Archive for category charter schools

Your Vision of a Gradebook

no gradebooksIf you didn’t have to put A’s and F’s into your gradebook on a regular basis, what would you put in there instead?

Considering that I am pretty active in a Personal Learning Network that is based in Twitter and prides itself on education reform ideals, that my primary job is in a charter school which many associate with reform, and I work in a variety of online programs across the country which is a major face in the changing landscape of education, I often hear people talk about throwing out the gradebook…….but I haven’t really heard too many people talk about what would replace it.

One possibility I can imagine is a school with smaller class sizes where students are graded subjectively on projects or authentic assessment followed up with one-on-one discussions that would help the teacher assess learning as a way of getting rid of letter grades. However, what would we turn into the state or district auditors? Would I just not put in weekly grades and then add in a letter grade at the end of the quarter or semester to give to the powers that be? There are definitely ways around it but in every program I’ve ever worked in, we have to provide a grade based on the same exact A-F scale.

So, if we didn’t have to do that, what would your gradebook look like?

Can you imagine any foreseeable future where we don’t have letter grades that go to our departments, districts, or states?

Lets hear your vision of a gradebook.

Crossposted at TeacherStream, an online learning blog.

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Can You Influence Change?

I joined Scott Mcleod’s Summer Book Club and we are currently reading Influencer: the Power to Change Anything.  I haven’t blogged about it yet, but some things in Chapter 6 really hit home with me so had to comment.  Scott prefaced the book club by saying, this is one of the best leadership books he has read in awhile, and its perfect for change agents (paraphrasing).  I want to be a change agent.

I’ve been trying to frame this blog all day and my original thought was to call it Being Change without Being in Charge, but that isn’t quite right. Besides, the only thought I could come up with under that title was……..

Back to the book.  Here are some important things I learned about being a leader and being able to influence change, with a little commentary.

1.  The Power of One

Remember learning about Stanley Milgram?  The social scientist who had ‘teachers’ shock ‘learners’ when they didn’t get answers right, and even though learners kept messing up, 65% of the teachers kept shocking them, to near fatal levels.  The final limit was 450 volts where most were presumed dead or passed out as a result. However, if scientists added one person to the teacher’s room that said things like “keep going, its okay” that number went up to 90% of the teachers shocking to a deadly level.  But, if that same 1 person said “I’m not going to do this anymore” then the shocker stopped shocking.  The idea is that the power of one is all it takes.  One other person can influence us to do great or horrible things.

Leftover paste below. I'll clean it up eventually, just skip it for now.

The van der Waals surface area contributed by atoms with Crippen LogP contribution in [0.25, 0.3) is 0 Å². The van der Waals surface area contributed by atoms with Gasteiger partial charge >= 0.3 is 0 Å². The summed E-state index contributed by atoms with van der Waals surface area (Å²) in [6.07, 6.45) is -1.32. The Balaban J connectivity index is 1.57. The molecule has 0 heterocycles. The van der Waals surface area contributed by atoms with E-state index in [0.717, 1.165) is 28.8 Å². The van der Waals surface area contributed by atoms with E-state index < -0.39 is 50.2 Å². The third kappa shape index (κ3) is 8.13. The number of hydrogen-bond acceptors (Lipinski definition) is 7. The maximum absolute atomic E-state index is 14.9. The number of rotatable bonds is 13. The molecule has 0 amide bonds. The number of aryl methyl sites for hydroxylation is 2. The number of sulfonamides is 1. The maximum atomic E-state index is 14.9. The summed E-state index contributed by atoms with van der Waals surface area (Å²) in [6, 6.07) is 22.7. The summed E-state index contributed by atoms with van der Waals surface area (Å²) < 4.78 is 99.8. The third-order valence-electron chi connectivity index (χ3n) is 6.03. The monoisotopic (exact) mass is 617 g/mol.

2.  Opinion Leaders, not Innovators bring about change
Innovators are often thought of as the misfits who are disconnected from the rest of their environment.  They aren’t respected because they are on a different plane.  However, early adopters / opinion leaders are connected to and respected by their peers and others in their community.  If you want real change, you have to be (or have to find) an early adopter.  You have to be connected to your peers.  You have to be respected by them.  Then, when the innovators come in with their cool new tools, you decide whether they are worthy and promote them.

This one takes some self-evaluation.  I have one other person at my school that would be considered the innovator.  He got me excited about Web 2.0 and the possibility of engaging students on a whole new level.  He has introduced some amazing ideas to our staff.  However, most haven’t taken to changing their style of teaching to meet the demands of today’s students. He is an amazing learner.  That being said, I don’t what I AM?   I don’t think I’m an opinion leader because I’m not vocal enough about the emerging technologies that I’m using or the impact they are having on the select kids using them.  In some instances I’m helping kids get excited about school again. That is a good thing.  I need to be more vocal about it, but it’s hard, especially when you don’t respect so many people in your organization.  That has to change.

3.  Influence agents have to engage the chain of command
“Smart influencers spend a disproportionate amount of time with formal leaders to ensure that the leaders are their social influence to encourage vital behaviors.”

Basically, if you want change then align yourself with the people who can make it happen in your community.  For most of us, that is our bosses who are automatically given the title of leaders when they take the job.  For those of us that have bosses that are ineffective at bringing about change, we need to pick people in our organization that can (people who are the head of cliques), and try to show them what we are doing.  If they like our ideas then they will take it to their small groups and change will spread.

4. To become an opinon leader/ early adopter:

  • You must be knowledgable about the issue you are trying to change
  • You must be trustworthy, people have to respect your opinion
  • You must be generous with your time